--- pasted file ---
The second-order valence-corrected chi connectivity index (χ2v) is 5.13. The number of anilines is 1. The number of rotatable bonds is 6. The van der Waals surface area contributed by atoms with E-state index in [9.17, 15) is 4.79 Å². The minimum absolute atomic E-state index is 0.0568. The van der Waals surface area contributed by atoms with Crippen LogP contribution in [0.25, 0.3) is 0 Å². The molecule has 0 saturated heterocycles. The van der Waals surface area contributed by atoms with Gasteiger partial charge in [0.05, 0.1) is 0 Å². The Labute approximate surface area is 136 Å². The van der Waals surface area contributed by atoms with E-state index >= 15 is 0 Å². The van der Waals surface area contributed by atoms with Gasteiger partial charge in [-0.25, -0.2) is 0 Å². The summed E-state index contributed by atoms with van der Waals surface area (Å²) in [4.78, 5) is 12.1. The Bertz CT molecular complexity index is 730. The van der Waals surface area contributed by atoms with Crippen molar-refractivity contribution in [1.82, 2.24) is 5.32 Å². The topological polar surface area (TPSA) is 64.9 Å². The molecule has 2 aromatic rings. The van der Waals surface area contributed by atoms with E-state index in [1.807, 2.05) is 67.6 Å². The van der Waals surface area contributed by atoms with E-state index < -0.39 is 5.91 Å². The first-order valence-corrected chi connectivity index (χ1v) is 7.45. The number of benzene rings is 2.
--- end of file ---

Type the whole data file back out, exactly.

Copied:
The second-order valence-corrected chi connectivity index (χ2v) is 5.13. The number of anilines is 1. The number of rotatable bonds is 6. The van der Waals surface area contributed by atoms with E-state index in [9.17, 15) is 4.79 Å². The minimum absolute atomic E-state index is 0.0568. The van der Waals surface area contributed by atoms with Crippen LogP contribution in [0.25, 0.3) is 0 Å². The molecule has 0 saturated heterocycles. The van der Waals surface area contributed by atoms with Gasteiger partial charge in [0.05, 0.1) is 0 Å². The Labute approximate surface area is 136 Å². The van der Waals surface area contributed by atoms with E-state index >= 15 is 0 Å². The van der Waals surface area contributed by atoms with Gasteiger partial charge in [-0.25, -0.2) is 0 Å². The summed E-state index contributed by atoms with van der Waals surface area (Å²) in [4.78, 5) is 12.1. The Bertz CT molecular complexity index is 730. The van der Waals surface area contributed by atoms with Crippen molar-refractivity contribution in [1.82, 2.24) is 5.32 Å². The topological polar surface area (TPSA) is 64.9 Å². The molecule has 2 aromatic rings. The van der Waals surface area contributed by atoms with E-state index in [1.807, 2.05) is 67.6 Å². The van der Waals surface area contributed by atoms with E-state index < -0.39 is 5.91 Å². The first-order valence-corrected chi connectivity index (χ1v) is 7.45. The number of benzene rings is 2.